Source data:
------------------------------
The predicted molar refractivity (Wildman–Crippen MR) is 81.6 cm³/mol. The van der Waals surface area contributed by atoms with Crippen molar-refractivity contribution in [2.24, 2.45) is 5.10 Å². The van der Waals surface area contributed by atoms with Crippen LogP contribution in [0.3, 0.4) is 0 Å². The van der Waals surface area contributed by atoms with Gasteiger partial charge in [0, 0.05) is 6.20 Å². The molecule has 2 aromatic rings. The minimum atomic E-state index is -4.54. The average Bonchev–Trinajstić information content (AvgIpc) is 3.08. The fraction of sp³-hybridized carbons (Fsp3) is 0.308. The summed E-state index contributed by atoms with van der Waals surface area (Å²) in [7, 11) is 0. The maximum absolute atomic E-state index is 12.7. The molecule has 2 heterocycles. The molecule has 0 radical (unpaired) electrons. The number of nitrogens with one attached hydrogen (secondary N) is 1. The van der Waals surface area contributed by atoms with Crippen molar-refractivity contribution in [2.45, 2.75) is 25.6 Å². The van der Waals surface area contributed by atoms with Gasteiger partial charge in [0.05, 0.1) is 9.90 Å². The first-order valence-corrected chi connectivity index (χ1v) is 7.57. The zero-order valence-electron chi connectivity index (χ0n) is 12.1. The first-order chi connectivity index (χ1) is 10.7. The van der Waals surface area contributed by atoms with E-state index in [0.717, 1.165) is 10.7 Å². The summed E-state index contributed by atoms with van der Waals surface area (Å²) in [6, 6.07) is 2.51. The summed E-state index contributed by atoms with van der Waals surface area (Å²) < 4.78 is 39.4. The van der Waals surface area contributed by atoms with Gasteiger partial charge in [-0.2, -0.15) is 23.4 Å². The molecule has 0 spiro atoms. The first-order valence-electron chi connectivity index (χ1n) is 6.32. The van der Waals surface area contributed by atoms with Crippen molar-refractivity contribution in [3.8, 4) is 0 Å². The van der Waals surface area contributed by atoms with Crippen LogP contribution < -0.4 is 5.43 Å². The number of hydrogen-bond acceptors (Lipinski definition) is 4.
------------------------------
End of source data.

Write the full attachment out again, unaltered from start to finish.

The predicted molar refractivity (Wildman–Crippen MR) is 81.6 cm³/mol. The van der Waals surface area contributed by atoms with Crippen molar-refractivity contribution in [2.24, 2.45) is 5.10 Å². The van der Waals surface area contributed by atoms with Crippen LogP contribution in [0.3, 0.4) is 0 Å². The van der Waals surface area contributed by atoms with Gasteiger partial charge in [0, 0.05) is 6.20 Å². The molecule has 2 aromatic rings. The minimum atomic E-state index is -4.54. The average Bonchev–Trinajstić information content (AvgIpc) is 3.08. The fraction of sp³-hybridized carbons (Fsp3) is 0.308. The summed E-state index contributed by atoms with van der Waals surface area (Å²) in [7, 11) is 0. The maximum absolute atomic E-state index is 12.7. The molecule has 2 heterocycles. The molecule has 0 radical (unpaired) electrons. The number of nitrogens with one attached hydrogen (secondary N) is 1. The van der Waals surface area contributed by atoms with Crippen molar-refractivity contribution in [2.45, 2.75) is 25.6 Å². The van der Waals surface area contributed by atoms with Gasteiger partial charge in [0.05, 0.1) is 9.90 Å². The first-order valence-corrected chi connectivity index (χ1v) is 7.57. The zero-order valence-electron chi connectivity index (χ0n) is 12.1. The first-order chi connectivity index (χ1) is 10.7. The van der Waals surface area contributed by atoms with E-state index in [0.717, 1.165) is 10.7 Å². The summed E-state index contributed by atoms with van der Waals surface area (Å²) in [6, 6.07) is 2.51. The summed E-state index contributed by atoms with van der Waals surface area (Å²) < 4.78 is 39.4. The van der Waals surface area contributed by atoms with Gasteiger partial charge in [-0.2, -0.15) is 23.4 Å². The molecule has 0 spiro atoms. The first-order valence-electron chi connectivity index (χ1n) is 6.32. The van der Waals surface area contributed by atoms with Crippen molar-refractivity contribution in [3.8, 4) is 0 Å². The van der Waals surface area contributed by atoms with Crippen LogP contribution < -0.4 is 5.43 Å². The number of hydrogen-bond acceptors (Lipinski definition) is 4.